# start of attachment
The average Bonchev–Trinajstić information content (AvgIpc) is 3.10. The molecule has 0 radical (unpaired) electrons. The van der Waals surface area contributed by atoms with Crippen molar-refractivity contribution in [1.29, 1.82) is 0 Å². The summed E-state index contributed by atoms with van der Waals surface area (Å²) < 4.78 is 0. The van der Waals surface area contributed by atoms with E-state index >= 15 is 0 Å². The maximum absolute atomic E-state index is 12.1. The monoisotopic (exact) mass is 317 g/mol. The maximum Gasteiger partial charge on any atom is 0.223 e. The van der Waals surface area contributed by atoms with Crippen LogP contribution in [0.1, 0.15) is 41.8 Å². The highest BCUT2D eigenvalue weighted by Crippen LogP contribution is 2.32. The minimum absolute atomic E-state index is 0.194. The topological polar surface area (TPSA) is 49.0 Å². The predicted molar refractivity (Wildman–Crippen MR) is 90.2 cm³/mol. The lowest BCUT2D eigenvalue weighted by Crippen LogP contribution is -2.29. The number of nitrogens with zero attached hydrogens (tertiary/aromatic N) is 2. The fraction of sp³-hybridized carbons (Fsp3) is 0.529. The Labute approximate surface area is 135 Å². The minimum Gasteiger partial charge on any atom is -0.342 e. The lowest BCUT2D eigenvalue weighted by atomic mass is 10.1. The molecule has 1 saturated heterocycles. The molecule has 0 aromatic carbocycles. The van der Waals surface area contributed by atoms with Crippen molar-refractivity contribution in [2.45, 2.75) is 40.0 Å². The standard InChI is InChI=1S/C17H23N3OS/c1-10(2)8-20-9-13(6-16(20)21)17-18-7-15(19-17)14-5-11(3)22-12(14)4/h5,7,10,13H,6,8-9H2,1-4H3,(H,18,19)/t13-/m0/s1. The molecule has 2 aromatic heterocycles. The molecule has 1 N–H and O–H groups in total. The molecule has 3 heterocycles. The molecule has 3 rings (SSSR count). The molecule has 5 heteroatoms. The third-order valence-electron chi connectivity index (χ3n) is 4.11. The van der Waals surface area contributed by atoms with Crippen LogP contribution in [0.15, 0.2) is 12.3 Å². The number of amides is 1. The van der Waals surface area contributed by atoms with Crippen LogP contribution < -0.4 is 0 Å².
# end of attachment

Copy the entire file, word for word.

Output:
The average Bonchev–Trinajstić information content (AvgIpc) is 3.10. The molecule has 0 radical (unpaired) electrons. The van der Waals surface area contributed by atoms with Crippen molar-refractivity contribution in [1.29, 1.82) is 0 Å². The summed E-state index contributed by atoms with van der Waals surface area (Å²) < 4.78 is 0. The van der Waals surface area contributed by atoms with E-state index >= 15 is 0 Å². The maximum absolute atomic E-state index is 12.1. The monoisotopic (exact) mass is 317 g/mol. The maximum Gasteiger partial charge on any atom is 0.223 e. The van der Waals surface area contributed by atoms with Crippen LogP contribution in [0.1, 0.15) is 41.8 Å². The highest BCUT2D eigenvalue weighted by Crippen LogP contribution is 2.32. The minimum absolute atomic E-state index is 0.194. The topological polar surface area (TPSA) is 49.0 Å². The predicted molar refractivity (Wildman–Crippen MR) is 90.2 cm³/mol. The lowest BCUT2D eigenvalue weighted by Crippen LogP contribution is -2.29. The number of nitrogens with zero attached hydrogens (tertiary/aromatic N) is 2. The fraction of sp³-hybridized carbons (Fsp3) is 0.529. The Labute approximate surface area is 135 Å². The minimum Gasteiger partial charge on any atom is -0.342 e. The lowest BCUT2D eigenvalue weighted by atomic mass is 10.1. The molecule has 1 saturated heterocycles. The molecule has 0 aromatic carbocycles. The van der Waals surface area contributed by atoms with Crippen molar-refractivity contribution in [2.45, 2.75) is 40.0 Å². The standard InChI is InChI=1S/C17H23N3OS/c1-10(2)8-20-9-13(6-16(20)21)17-18-7-15(19-17)14-5-11(3)22-12(14)4/h5,7,10,13H,6,8-9H2,1-4H3,(H,18,19)/t13-/m0/s1. The molecule has 2 aromatic heterocycles. The molecule has 1 N–H and O–H groups in total. The molecule has 3 heterocycles. The molecule has 3 rings (SSSR count). The molecule has 5 heteroatoms. The third-order valence-electron chi connectivity index (χ3n) is 4.11. The van der Waals surface area contributed by atoms with Crippen LogP contribution in [0.15, 0.2) is 12.3 Å². The number of amides is 1. The van der Waals surface area contributed by atoms with Crippen LogP contribution < -0.4 is 0 Å².